PCA sees 2014 powder consumption nearing double-digit growth rate
- Published: Wednesday, 27 November 2013 13:34
- Written by Concrete News
Sources: Portland Cement Association, Skokie, Ill.; CP staff
The latest PCA forecast notes that the industry is on track to finish 2013 with cement consumption 4.5 percent ahead of 2012, and is approaching the new year with powder demand trending 86 million metric tons, 8.1 percent higher than this year’s projected 80 million metric ton total.
Cement shipment increases in 2014 would sharpen a growth curve indicated across the forecast’s five-year horizon, projected 2018 consumption levels reaching 119 million metric tons. At that level, the industry would nearly equal the record consumption level of 2005 and mark a 14-year peak-to-peak interval—three to four years longer than typical post-war cycles.
Construction market growth could be dampened by Congressional drama that erodes consumer confidence and hinders recovery. “American consumers love drama. Moreover, Congress knows how to create it, with more on the way when the debt ceiling talks resume in early in 2014,” says PCA Group Vice President and Chief Economist Edward Sullivan. “Each time the political circus on Capitol Hill addresses extensions of the debt limit, budget approvals or the fiscal cliff, it harms economic momentum.”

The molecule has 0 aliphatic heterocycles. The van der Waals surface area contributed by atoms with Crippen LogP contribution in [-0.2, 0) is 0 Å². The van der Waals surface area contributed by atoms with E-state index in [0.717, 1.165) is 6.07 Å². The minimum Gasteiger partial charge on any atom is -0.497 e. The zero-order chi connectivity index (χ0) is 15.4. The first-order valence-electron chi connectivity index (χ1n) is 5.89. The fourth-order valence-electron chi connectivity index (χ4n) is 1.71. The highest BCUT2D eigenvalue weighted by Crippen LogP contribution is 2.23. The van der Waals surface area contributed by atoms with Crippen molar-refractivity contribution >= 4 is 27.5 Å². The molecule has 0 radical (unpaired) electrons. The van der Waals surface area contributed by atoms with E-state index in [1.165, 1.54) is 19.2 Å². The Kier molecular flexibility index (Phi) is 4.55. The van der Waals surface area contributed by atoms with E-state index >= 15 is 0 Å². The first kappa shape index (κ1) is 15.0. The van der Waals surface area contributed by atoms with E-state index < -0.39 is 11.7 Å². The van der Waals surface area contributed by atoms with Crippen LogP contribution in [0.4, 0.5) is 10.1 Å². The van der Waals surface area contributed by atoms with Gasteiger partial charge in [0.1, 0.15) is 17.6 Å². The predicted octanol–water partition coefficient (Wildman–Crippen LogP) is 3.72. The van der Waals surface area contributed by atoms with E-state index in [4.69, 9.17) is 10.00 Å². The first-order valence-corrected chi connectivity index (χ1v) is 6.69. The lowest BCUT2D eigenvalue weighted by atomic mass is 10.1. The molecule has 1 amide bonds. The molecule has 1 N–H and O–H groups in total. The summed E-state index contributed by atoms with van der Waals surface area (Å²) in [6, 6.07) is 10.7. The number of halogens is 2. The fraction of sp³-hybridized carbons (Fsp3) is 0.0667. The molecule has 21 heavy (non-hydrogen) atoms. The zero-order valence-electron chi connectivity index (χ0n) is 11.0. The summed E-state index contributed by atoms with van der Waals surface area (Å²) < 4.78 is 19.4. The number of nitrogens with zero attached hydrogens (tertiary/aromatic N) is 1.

The main construction sectors—residential, nonresidential and public—could each record gains in 2014. While the growth will be broad based, half of it anticipated for the new year will come from residential construction activity where there is the largest amount of pent-up demand. The commercial and institutional sector will contribute another 25 percent. When each sector contributes to growth, robust gains in cement consumption rates typically materialize. PCA predicts real construction spending to grow 1.3 percent in 2013 and 8 percent in 2014. Sullivan believes roadway construction activity hit a trough in 2013, noting however, that “improving state finances could provide surpluses by 2015 that states can apply to neglected infrastructure spending.”